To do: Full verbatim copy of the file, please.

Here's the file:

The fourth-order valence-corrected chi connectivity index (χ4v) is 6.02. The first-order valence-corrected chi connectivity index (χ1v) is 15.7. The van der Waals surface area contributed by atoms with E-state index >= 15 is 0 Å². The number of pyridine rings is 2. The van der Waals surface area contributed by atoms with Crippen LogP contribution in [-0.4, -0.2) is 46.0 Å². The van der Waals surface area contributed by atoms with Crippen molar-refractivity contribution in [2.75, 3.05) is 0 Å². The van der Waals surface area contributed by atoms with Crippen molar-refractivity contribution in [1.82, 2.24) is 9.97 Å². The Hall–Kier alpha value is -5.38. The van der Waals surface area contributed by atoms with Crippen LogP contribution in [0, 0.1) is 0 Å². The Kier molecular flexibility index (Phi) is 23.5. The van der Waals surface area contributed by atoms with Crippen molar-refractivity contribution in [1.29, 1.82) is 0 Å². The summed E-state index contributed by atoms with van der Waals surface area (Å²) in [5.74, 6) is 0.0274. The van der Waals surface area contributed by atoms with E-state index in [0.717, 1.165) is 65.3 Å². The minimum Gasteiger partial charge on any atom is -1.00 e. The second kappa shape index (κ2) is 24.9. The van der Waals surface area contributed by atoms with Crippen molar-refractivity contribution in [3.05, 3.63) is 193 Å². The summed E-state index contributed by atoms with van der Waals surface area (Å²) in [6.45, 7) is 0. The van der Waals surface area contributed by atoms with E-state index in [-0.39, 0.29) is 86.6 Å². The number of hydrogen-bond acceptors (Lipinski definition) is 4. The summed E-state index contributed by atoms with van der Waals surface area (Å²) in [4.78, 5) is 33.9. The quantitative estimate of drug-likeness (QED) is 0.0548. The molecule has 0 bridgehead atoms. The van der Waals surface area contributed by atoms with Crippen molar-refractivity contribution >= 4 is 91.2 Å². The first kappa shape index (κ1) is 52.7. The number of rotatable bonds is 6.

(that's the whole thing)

The fourth-order valence-corrected chi connectivity index (χ4v) is 6.02. The first-order valence-corrected chi connectivity index (χ1v) is 15.7. The van der Waals surface area contributed by atoms with E-state index >= 15 is 0 Å². The number of pyridine rings is 2. The van der Waals surface area contributed by atoms with Crippen LogP contribution in [-0.4, -0.2) is 46.0 Å². The van der Waals surface area contributed by atoms with Crippen molar-refractivity contribution in [2.75, 3.05) is 0 Å². The van der Waals surface area contributed by atoms with Crippen molar-refractivity contribution in [1.82, 2.24) is 9.97 Å². The Hall–Kier alpha value is -5.38. The van der Waals surface area contributed by atoms with Crippen LogP contribution in [0, 0.1) is 0 Å². The Kier molecular flexibility index (Phi) is 23.5. The van der Waals surface area contributed by atoms with Crippen molar-refractivity contribution in [1.29, 1.82) is 0 Å². The summed E-state index contributed by atoms with van der Waals surface area (Å²) in [5.74, 6) is 0.0274. The van der Waals surface area contributed by atoms with E-state index in [0.717, 1.165) is 65.3 Å². The minimum Gasteiger partial charge on any atom is -1.00 e. The second kappa shape index (κ2) is 24.9. The van der Waals surface area contributed by atoms with Crippen molar-refractivity contribution in [3.05, 3.63) is 193 Å². The summed E-state index contributed by atoms with van der Waals surface area (Å²) in [6.45, 7) is 0. The van der Waals surface area contributed by atoms with E-state index in [-0.39, 0.29) is 86.6 Å². The number of hydrogen-bond acceptors (Lipinski definition) is 4. The summed E-state index contributed by atoms with van der Waals surface area (Å²) in [4.78, 5) is 33.9. The quantitative estimate of drug-likeness (QED) is 0.0548. The molecule has 0 bridgehead atoms. The van der Waals surface area contributed by atoms with Crippen molar-refractivity contribution >= 4 is 91.2 Å². The first kappa shape index (κ1) is 52.7. The number of rotatable bonds is 6.